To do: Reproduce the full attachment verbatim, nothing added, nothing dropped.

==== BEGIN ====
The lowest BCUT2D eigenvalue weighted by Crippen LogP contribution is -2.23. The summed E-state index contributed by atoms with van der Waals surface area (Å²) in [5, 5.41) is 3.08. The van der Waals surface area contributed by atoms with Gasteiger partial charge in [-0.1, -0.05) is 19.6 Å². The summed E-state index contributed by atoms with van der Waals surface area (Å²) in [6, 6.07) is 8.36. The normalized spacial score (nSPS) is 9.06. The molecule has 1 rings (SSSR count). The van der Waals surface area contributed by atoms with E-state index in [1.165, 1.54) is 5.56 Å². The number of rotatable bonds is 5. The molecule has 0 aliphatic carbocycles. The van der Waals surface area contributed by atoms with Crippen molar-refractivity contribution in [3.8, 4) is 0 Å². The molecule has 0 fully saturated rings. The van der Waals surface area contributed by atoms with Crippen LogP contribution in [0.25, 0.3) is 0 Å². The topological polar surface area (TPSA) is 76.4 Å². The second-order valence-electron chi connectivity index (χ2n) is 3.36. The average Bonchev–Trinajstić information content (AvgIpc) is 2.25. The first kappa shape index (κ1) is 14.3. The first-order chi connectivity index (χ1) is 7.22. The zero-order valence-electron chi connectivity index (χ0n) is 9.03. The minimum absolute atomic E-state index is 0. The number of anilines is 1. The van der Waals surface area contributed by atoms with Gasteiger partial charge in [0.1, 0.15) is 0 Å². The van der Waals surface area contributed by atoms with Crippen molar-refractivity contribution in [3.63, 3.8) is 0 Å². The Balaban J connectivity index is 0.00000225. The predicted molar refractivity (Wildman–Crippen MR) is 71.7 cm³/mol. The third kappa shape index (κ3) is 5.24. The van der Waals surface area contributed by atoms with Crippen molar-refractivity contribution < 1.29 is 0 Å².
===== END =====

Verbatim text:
The lowest BCUT2D eigenvalue weighted by Crippen LogP contribution is -2.23. The summed E-state index contributed by atoms with van der Waals surface area (Å²) in [5, 5.41) is 3.08. The van der Waals surface area contributed by atoms with Gasteiger partial charge in [-0.1, -0.05) is 19.6 Å². The summed E-state index contributed by atoms with van der Waals surface area (Å²) in [6, 6.07) is 8.36. The normalized spacial score (nSPS) is 9.06. The molecule has 1 rings (SSSR count). The van der Waals surface area contributed by atoms with E-state index in [1.165, 1.54) is 5.56 Å². The number of rotatable bonds is 5. The molecule has 0 aliphatic carbocycles. The van der Waals surface area contributed by atoms with Crippen molar-refractivity contribution in [3.8, 4) is 0 Å². The molecule has 0 fully saturated rings. The van der Waals surface area contributed by atoms with Crippen LogP contribution in [0.25, 0.3) is 0 Å². The topological polar surface area (TPSA) is 76.4 Å². The second-order valence-electron chi connectivity index (χ2n) is 3.36. The average Bonchev–Trinajstić information content (AvgIpc) is 2.25. The first kappa shape index (κ1) is 14.3. The first-order chi connectivity index (χ1) is 7.22. The zero-order valence-electron chi connectivity index (χ0n) is 9.03. The minimum absolute atomic E-state index is 0. The number of anilines is 1. The van der Waals surface area contributed by atoms with Gasteiger partial charge in [0.1, 0.15) is 0 Å². The van der Waals surface area contributed by atoms with Crippen molar-refractivity contribution in [3.63, 3.8) is 0 Å². The Balaban J connectivity index is 0.00000225. The predicted molar refractivity (Wildman–Crippen MR) is 71.7 cm³/mol. The third kappa shape index (κ3) is 5.24. The van der Waals surface area contributed by atoms with Crippen molar-refractivity contribution < 1.29 is 0 Å².